Getting started with Technology Reviews


Answers to frequently asked questions about the Technology Review.


Getting started

Who can submit Technology Review requests?

OHIO faculty and staff can submit Technology Review requests.

What is a Technology Review?

A Technology Review is a University process for utilizing a technology solution that is not currently available or approved for installation at OHIO. In addition, the solution will be reviewed periodically depending on the risk factors, such as the type of data it stores. This may include, but is not limited to, cloud-based software, desktop-based software, mobile apps, and domain purchases. 

How do I request a Technology Review?

Request a Technology Review by completing every required field of the Technology Review request form. After you submit the request, you will be able to see where the request is in the approval process by viewing your tickets via the Technology Help Center.

What happens after I submit the request?

Once submitted, your request will be reviewed by OIT and other University areas based on this process. You may be asked to provide additional information at any point within the review process. If approved, you will be notified by the ticket provided a quote for the price of the requested software and asked to provide any additional information needed. If your request is denied, you may work with OIT to identify an alternative solution. 

Frequently asked questions

Why are Technology Reviews required?

Technology reviews are necessary to comply with several University policies (91.00691.00404.001) and state law. The process protects the safety, security, and financial interests of our campus community by verifying appropriate handling of sensitive data, evaluating accessibility and compatibility, and ensuring that all new software terms of use/contracts include the Ohio Attorney General's "essential terms." In the case of renewals, the process can identify changes in the way Ohio University uses a product compared to when its original contract was signed.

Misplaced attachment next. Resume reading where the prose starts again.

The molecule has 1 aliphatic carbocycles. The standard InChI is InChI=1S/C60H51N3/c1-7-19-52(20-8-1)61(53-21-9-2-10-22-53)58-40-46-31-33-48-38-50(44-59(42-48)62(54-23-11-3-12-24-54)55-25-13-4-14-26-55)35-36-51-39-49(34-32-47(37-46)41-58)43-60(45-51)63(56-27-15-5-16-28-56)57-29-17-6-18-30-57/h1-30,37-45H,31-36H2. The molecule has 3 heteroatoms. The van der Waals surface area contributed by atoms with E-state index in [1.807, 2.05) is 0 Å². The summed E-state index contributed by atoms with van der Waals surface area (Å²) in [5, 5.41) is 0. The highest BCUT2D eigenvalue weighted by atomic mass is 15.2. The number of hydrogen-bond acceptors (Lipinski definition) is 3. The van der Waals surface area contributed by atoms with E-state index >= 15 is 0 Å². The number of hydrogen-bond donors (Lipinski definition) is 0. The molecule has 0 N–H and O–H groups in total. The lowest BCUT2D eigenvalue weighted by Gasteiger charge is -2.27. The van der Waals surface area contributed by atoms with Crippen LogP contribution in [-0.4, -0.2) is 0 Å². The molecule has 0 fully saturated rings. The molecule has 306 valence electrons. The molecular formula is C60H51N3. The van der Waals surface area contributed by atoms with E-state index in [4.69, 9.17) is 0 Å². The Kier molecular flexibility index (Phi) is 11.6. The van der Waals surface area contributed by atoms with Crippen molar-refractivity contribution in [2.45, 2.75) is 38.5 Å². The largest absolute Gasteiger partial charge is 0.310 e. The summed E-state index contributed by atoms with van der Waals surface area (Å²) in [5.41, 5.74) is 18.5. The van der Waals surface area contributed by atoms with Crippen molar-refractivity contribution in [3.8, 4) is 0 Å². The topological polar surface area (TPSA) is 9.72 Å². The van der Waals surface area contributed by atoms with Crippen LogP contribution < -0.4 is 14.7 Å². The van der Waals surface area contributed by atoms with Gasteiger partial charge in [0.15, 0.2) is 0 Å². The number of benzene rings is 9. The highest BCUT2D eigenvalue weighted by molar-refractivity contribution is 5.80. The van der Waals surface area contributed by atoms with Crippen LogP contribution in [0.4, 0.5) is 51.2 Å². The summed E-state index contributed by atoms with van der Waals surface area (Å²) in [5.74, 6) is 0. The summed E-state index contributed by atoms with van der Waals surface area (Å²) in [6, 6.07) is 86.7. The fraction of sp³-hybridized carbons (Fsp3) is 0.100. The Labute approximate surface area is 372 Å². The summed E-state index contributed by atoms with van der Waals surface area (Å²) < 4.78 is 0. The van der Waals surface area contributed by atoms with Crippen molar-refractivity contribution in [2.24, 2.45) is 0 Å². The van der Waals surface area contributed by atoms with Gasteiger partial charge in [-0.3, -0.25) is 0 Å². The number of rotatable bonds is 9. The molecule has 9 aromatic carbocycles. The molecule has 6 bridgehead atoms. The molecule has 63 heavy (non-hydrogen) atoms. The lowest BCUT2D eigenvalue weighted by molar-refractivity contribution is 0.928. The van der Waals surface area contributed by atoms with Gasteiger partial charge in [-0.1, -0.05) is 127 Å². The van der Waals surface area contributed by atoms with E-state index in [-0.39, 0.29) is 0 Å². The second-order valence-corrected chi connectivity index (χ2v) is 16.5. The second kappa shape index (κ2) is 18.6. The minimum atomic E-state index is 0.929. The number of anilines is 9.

What types of purchases require a Technology Review?

All information and communication technology purchases and adoptions must be reviewed, regardless of cost or funding source (state, foundation, athletic, federal or state grant funds, etc.) This includes "free" products or services (e.g. Apple, Google Apps) as well as those developed on campus. Examples include but are not limited to:

  • Software

  • Equipment that uses a digital interface, software, or system to store, manage, control, manipulate or retrieve information

  • Videos

  • Web content

  • Communications products

How long does the Technology Review process take?

It can take up to a month or longer. It will depend on how fast the vendor will work with Ohio University in regards to terms, accessibility, and security.

If I have a long-term contract, can I get an exception to the Technology Review process?

No, it will need to go through the process if it hasn't been reviewed in the last two years by all parties. Security and laws change often and this will ensure OHIO is adhering to all laws and policies.

Do I still need to submit a Technology Review if I pay for the product myself?

Yes. If the software is installed on University-owned devices or is used for work purposes, the University is still at risk.

What do I do if I already accepted the term's agreements?

Contact the IT Service Desk immediately; they will be able to determine if the software was downloaded to your device or if what you accidentally agreed to is a service on the internet. If you downloaded software to your university-owned computer, OIT will assist in removing all unwanted software. If you agreed to an online service, they will send the ticket to the appropriate university department to contact the company and explain the situation.


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Article ID: 266
Wed 4/6/22 3:31 PM
Tue 10/4/22 7:49 AM

Related Services / Offerings

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A technology review is required for all information technology, communication technology or software purchases/renewals, including "free" services and services developed in house